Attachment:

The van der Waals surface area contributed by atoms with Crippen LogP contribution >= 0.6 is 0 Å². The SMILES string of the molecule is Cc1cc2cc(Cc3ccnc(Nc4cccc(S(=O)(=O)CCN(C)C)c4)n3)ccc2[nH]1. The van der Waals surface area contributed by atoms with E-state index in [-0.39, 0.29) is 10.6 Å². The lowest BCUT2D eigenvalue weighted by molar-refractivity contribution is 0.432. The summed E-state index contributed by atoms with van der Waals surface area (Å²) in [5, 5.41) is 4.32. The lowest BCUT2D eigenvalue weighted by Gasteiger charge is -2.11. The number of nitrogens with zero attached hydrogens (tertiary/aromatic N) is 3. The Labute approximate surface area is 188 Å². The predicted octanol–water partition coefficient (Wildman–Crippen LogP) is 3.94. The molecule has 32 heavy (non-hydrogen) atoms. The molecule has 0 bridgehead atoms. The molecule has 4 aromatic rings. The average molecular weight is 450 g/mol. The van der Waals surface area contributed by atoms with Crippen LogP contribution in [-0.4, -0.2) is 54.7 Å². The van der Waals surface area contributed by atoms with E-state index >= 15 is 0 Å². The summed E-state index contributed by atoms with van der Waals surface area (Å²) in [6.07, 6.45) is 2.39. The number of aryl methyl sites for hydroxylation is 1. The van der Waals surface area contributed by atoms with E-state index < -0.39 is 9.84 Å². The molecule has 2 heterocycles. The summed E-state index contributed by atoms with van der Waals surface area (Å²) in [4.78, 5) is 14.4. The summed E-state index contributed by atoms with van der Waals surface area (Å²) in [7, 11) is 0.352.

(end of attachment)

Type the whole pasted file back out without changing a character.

The van der Waals surface area contributed by atoms with Crippen LogP contribution >= 0.6 is 0 Å². The SMILES string of the molecule is Cc1cc2cc(Cc3ccnc(Nc4cccc(S(=O)(=O)CCN(C)C)c4)n3)ccc2[nH]1. The van der Waals surface area contributed by atoms with E-state index in [-0.39, 0.29) is 10.6 Å². The lowest BCUT2D eigenvalue weighted by molar-refractivity contribution is 0.432. The summed E-state index contributed by atoms with van der Waals surface area (Å²) in [5, 5.41) is 4.32. The lowest BCUT2D eigenvalue weighted by Gasteiger charge is -2.11. The number of nitrogens with zero attached hydrogens (tertiary/aromatic N) is 3. The Labute approximate surface area is 188 Å². The predicted octanol–water partition coefficient (Wildman–Crippen LogP) is 3.94. The molecule has 32 heavy (non-hydrogen) atoms. The molecule has 0 bridgehead atoms. The molecule has 4 aromatic rings. The average molecular weight is 450 g/mol. The van der Waals surface area contributed by atoms with Crippen LogP contribution in [-0.4, -0.2) is 54.7 Å². The van der Waals surface area contributed by atoms with E-state index >= 15 is 0 Å². The summed E-state index contributed by atoms with van der Waals surface area (Å²) in [6.07, 6.45) is 2.39. The number of aryl methyl sites for hydroxylation is 1. The van der Waals surface area contributed by atoms with E-state index < -0.39 is 9.84 Å². The molecule has 2 heterocycles. The summed E-state index contributed by atoms with van der Waals surface area (Å²) in [4.78, 5) is 14.4. The summed E-state index contributed by atoms with van der Waals surface area (Å²) in [7, 11) is 0.352.